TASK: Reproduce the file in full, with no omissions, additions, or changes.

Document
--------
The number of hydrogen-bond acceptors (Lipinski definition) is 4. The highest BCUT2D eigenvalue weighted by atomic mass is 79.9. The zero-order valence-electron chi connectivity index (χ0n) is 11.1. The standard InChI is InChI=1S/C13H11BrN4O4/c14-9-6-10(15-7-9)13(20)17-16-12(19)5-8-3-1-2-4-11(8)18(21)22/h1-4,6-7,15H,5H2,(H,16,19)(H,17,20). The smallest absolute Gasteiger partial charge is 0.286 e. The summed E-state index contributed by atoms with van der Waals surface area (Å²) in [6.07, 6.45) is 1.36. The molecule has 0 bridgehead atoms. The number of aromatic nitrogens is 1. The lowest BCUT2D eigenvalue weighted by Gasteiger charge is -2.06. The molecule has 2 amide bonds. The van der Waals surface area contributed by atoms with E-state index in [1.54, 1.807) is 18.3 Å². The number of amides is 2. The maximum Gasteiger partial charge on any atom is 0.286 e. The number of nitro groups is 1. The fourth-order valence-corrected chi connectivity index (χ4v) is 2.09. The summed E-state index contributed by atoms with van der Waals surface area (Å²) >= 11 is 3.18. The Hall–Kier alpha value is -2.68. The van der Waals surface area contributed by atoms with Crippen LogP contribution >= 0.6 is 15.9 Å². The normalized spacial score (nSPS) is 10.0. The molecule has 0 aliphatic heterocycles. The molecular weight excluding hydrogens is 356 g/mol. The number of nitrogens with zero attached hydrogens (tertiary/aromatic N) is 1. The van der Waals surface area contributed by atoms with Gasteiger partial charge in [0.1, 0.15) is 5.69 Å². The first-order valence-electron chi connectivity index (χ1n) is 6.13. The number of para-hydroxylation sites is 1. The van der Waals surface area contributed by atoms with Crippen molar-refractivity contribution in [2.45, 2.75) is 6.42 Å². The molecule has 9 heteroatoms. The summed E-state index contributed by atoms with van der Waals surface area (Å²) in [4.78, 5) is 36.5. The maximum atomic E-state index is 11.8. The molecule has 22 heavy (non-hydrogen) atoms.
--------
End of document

The number of hydrogen-bond acceptors (Lipinski definition) is 4. The highest BCUT2D eigenvalue weighted by atomic mass is 79.9. The zero-order valence-electron chi connectivity index (χ0n) is 11.1. The standard InChI is InChI=1S/C13H11BrN4O4/c14-9-6-10(15-7-9)13(20)17-16-12(19)5-8-3-1-2-4-11(8)18(21)22/h1-4,6-7,15H,5H2,(H,16,19)(H,17,20). The smallest absolute Gasteiger partial charge is 0.286 e. The summed E-state index contributed by atoms with van der Waals surface area (Å²) in [6.07, 6.45) is 1.36. The molecule has 0 bridgehead atoms. The number of aromatic nitrogens is 1. The lowest BCUT2D eigenvalue weighted by Gasteiger charge is -2.06. The molecule has 2 amide bonds. The van der Waals surface area contributed by atoms with E-state index in [1.54, 1.807) is 18.3 Å². The number of amides is 2. The maximum Gasteiger partial charge on any atom is 0.286 e. The number of nitro groups is 1. The fourth-order valence-corrected chi connectivity index (χ4v) is 2.09. The summed E-state index contributed by atoms with van der Waals surface area (Å²) >= 11 is 3.18. The Hall–Kier alpha value is -2.68. The van der Waals surface area contributed by atoms with Crippen LogP contribution >= 0.6 is 15.9 Å². The normalized spacial score (nSPS) is 10.0. The molecule has 0 aliphatic heterocycles. The molecular weight excluding hydrogens is 356 g/mol. The number of nitrogens with zero attached hydrogens (tertiary/aromatic N) is 1. The van der Waals surface area contributed by atoms with Gasteiger partial charge in [0.1, 0.15) is 5.69 Å². The first-order valence-electron chi connectivity index (χ1n) is 6.13. The number of para-hydroxylation sites is 1. The van der Waals surface area contributed by atoms with Crippen molar-refractivity contribution in [2.45, 2.75) is 6.42 Å². The molecule has 9 heteroatoms. The summed E-state index contributed by atoms with van der Waals surface area (Å²) in [4.78, 5) is 36.5. The maximum atomic E-state index is 11.8. The molecule has 22 heavy (non-hydrogen) atoms.